Cars today are very common but about 200 years ago they were thought to be just some kind of crazy invention.

Topics: Automobile, Internal combustion engine, Renault Pages: 5 (1393 words) Published: January 16, 2004
Cars today are very common but about 200 years ago they were thought to be just some kind of crazy invention. The origin of the automobile can be traced back to Europe, but it became a major form of transportation in the United States. Most European cars were hand made, and they were very expensive so not that many people could afford to buy the cars.

Nicolas Joseph Cugnot a French military engineer built the first steam car or a self propelled vehicle in 1769. One was designed to carry passengers, while the other was a three-wheeled steam tractor for hauling very heavy artillery.

In 1801 and 1803 another inventor Richard Trevithick of the United Kingdom demonstrated four-wheeled steam propelled vehicles to carry passengers. Unfortunately, he lacked the money to continue his work in the United States.

In 1805 an inventor named Oliver Evans demonstrated a steam operated dredge, which was mounted on a boat. He built the dredge to deepen and clean the Philadelphia waterfront. Evans put wheels on the boat and drove it. This machine weighed about 18 tons.

During the 1860's another American inventor Sylvester H. Roper developed a much smaller steam operated vehicle. This vehicle looked similar to present day vehicles. This attracted a lot of public attention and was even displayed in a circus.

Steam cars had many disadvantages. In the beginning, it took a very long time for the fire to heat the boiler. This was bad because you would have to wait around a long time and by the time it heated up you could have walked to the place you wanted to go. The inventors solved that problem, but many others remained. The steam engines had to be small to be practical for cars, so they had to be high pressured engines to produce the required power. However, such engines cost much to build and maintain.

Numerous attempts in the United Kingdom to promote the use and development of steam cars failed because of the competition from railroad and stagecoach companies. Early steam cars damaged roads and sometimes even blew up. They also made a terrible noise, dirtied the air, smoked, and frightened horses (which were the main mode of transportation at the time).

In 1865 the Red Flag Law ended further development of automobiles in the United Kingdom for about thirty years. Under this law the few steam cars could not go any faster than four miles an hour in the country, and two miles per hour in town. Also to warn of its approach, a signalman had to walk ahead of the vehicle, by swinging a red flag by day and red lantern by night. And the steam powered car gradually disappeared. In 1924, the Stanley brother's (the brothers who made the famous Stanley Steamer Company) company one of the last steam car manufacturers went bankrupt.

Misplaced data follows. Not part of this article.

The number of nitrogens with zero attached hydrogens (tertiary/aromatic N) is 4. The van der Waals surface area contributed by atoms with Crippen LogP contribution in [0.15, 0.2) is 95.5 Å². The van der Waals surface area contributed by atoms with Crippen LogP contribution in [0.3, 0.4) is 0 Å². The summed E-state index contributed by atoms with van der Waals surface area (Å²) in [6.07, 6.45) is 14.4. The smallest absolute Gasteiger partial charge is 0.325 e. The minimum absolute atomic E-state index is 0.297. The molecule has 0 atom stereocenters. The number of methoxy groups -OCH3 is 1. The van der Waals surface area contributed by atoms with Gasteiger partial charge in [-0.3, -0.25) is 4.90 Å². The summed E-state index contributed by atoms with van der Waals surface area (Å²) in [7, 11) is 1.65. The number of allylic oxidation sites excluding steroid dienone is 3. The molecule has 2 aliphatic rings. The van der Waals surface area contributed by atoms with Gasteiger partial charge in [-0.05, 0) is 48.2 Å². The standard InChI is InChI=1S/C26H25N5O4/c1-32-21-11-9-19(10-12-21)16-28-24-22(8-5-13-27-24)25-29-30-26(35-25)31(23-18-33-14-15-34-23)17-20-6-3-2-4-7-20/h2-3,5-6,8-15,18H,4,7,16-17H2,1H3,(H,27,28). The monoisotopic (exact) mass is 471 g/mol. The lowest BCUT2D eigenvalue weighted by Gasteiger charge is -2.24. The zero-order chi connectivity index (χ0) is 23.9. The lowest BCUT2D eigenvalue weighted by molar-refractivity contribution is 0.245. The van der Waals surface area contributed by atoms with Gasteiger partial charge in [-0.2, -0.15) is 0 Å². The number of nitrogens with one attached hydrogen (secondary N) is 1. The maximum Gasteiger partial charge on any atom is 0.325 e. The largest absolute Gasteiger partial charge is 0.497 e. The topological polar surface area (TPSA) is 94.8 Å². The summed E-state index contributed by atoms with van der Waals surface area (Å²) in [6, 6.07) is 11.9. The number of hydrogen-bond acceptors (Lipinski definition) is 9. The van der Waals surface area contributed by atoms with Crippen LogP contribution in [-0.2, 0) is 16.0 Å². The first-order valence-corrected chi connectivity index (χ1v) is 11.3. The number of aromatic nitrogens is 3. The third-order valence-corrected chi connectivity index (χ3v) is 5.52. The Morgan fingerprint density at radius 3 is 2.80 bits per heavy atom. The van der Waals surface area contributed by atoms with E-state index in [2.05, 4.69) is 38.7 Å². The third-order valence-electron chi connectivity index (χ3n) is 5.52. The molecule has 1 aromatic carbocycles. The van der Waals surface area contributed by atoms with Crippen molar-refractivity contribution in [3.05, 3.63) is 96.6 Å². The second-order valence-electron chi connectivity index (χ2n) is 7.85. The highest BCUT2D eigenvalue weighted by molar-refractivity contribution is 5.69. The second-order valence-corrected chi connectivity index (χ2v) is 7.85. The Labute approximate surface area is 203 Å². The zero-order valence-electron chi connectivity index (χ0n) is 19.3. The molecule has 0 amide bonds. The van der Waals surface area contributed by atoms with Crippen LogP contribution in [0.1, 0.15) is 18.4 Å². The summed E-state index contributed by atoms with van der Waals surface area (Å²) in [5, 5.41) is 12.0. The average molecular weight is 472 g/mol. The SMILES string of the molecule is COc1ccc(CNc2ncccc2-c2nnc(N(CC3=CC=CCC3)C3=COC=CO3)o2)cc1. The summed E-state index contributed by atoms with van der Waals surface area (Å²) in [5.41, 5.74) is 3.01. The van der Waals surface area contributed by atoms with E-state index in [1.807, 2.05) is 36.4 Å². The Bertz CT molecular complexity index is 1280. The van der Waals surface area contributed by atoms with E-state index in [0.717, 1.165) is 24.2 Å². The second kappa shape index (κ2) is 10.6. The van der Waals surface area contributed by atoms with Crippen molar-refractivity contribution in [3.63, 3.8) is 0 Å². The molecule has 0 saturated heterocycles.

The electric car was first invented around 1891. William Morrison built the first successful American electric cars. They were powered by batteries from under. The seat they were quiet and easy to operate thus they quickly became popular.

But the batteries limited to how far they could go. Few electric cars could travel faster than twenty miles per hour and the batteries had to be recharged every 50 miles.

The gasoline car the automobile as we know it today resulted from the development of the internal combustion engine Jean Joseph Etienne Lenoir a Belgian living in France, patented the first commercially successful internal combustion engine in 1860. It burned coke oven gas(a gas that was usually used to heat ovens) and was noisy and inefficient. He still sold several hundred engines, which powered printing presses, lathes, and water pumps. He also installed one in a crude motorcar.

In 1885 Gottlieb Daimler and Karl Benz, two Germans working separately developed the first successful 4 stroke gasoline engine. Their engines led to the development of the engines used in cars today. Many early European manufacturers turned out cars based on Daimler's and Benz's work and patents. In 1891 a French...
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